Battle of the titans. The Federal Trade Commission sued Qualcomm for anti-competitive behavior but the trial that's been going on for the past week in San Jose has been more Qualcomm v. Apple. On Monday, Apple COO Jeff Williams said the chipmaker made his company pay a licensing fee of $7.50 per iPhone in addition to paying for wireless modems. Qualcomm says the fees cover all of its innovations, not just the technology in its modems. Meanwhile, blogger and Apple columnist John Gruber reports that CEO Tim Cook told his staff that Apple replaced 11 million batteries under its $29 iPhone battery replacement program versus 1 to 2 million per year previously.

Buzz, buzz, buzz. There may be more drones flying overhead at night, if rules proposed by the Trump Administration on Monday are approved. “This will help communities reap the considerable economic benefits of this growing industry, and help our country remain a global technology leader,” Transportation Secretary  Elaine Chao said in a speech introducing the proposal.

Couch potatoes. With Disney, Apple and who knows else introducing Internet video services, it was time for Comcast's NBCUniversal to throw its hat in the ring. The network said it would offer a free, ad-supported streaming service to Comcast cable customers, and possibly others if the company can strike some deals. Asked if the company can be a Hulu owner and a Hulu competitor at the same time, NBCU CEO Steve Burke had a simple answer: Sure.


Former Intel chief strategy officer Aicha Evans is taking over as CEO of autonomous car startup Zoox, after co-founder Tim Kentley-Klay was ousted last summer. Meanwhile, Bloomberg reports that Intel's board hopes to name a new CEO by the company's January 24 earnings announcement...Amazon hired Disney senior vice president Kyle Laughlin to head its Alexa Gadgets division, TechCrunch reports. Laughlin had been general manager of Games, Apps and Connected Experience in Disney’s Consumer Products and Interactive Media unit...Former Pinterest and Facebook exec Cat Lee joined Seattle venture capital firm Maveron as a partner. Lee will be based in San Francisco and focus on women-led companies.


The just-completed CES show in Las Vegas was an unending smorgasbord board of gadgets and gizmos, from the most mundane new laptops and phones to the weirdest gear such as anti-snoring masks and a bread-making robot. But fear not: former Microsoft exec Steven Sinofsky, who has attended CES many times, is back with his detailed reported (illustrated with many great photos, too). There's much worth reading, but here is Sinofky's take on Google's participation:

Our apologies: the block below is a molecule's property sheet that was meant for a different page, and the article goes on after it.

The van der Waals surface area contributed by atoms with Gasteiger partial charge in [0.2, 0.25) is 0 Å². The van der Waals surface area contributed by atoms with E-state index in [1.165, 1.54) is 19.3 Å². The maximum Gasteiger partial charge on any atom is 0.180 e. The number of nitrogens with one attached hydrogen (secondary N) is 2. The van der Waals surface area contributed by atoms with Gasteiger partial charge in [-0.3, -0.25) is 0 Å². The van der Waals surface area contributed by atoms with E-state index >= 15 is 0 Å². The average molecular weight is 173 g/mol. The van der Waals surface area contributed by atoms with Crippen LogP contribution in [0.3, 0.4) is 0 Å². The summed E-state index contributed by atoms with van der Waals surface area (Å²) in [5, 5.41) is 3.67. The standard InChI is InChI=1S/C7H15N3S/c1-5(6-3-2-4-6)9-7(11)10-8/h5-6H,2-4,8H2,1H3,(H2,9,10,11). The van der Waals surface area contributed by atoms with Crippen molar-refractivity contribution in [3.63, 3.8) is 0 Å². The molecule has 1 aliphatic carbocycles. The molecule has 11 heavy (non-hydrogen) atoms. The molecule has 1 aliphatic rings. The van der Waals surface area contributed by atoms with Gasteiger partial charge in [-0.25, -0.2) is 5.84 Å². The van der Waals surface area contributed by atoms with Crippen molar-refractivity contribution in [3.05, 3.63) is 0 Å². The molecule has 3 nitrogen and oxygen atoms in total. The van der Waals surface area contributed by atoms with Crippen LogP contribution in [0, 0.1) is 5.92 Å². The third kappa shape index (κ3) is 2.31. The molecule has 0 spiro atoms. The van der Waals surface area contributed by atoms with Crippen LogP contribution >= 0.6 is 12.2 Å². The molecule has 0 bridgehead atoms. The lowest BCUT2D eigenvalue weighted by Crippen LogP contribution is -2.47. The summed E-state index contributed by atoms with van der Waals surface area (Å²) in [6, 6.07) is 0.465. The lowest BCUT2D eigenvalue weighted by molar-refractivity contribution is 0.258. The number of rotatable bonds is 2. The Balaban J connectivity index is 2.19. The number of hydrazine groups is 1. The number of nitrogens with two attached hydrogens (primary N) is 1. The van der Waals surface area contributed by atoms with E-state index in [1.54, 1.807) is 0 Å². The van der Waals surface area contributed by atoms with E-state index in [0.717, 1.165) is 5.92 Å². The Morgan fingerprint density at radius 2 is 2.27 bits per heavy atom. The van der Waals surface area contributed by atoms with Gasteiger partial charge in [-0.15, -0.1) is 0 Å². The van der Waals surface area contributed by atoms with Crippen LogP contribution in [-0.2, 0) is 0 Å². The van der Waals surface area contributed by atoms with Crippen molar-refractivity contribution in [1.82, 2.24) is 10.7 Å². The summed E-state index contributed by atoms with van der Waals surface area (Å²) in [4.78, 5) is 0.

Maybe I am just old and a stingy marketer (I’ve been called worse). I would not be surprised to learn that Google’s investment in CES is the largest of any company or a close second to Samsung (except they have to bring everyone from Korea, not Mountain View). Here’s my baseline comparison. When we launched Windows 7 we staffed up to make sure every booth with PCs that supported or were running Windows 7 had some branding (like a topper for the PC). That was a lot of booths! Google did the same for Assistant support (as many booths?) but also had a Google uniformed staffer at each booth the whole show — that is scale!


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Did you know that Kylie Jenner’s picture of her baby Stormi Webster from last year was Instagram's most liked photo ever, with 18.4 million hearts? Was is the operative word. Kylie's little girl has been displaced by...a picture of an egg (which has 36.6 million likes and counting). In an email interview with BuzzFeed, the anonymous egg poster had no real reason for trying to dethrone the reality star's post. "I saw this as a challenge to beat it," the poster said. "It was nothing personal."

This edition of Data Sheet was curated by Aaron Pressman. Find past issues, and sign up for other Fortune newsletters.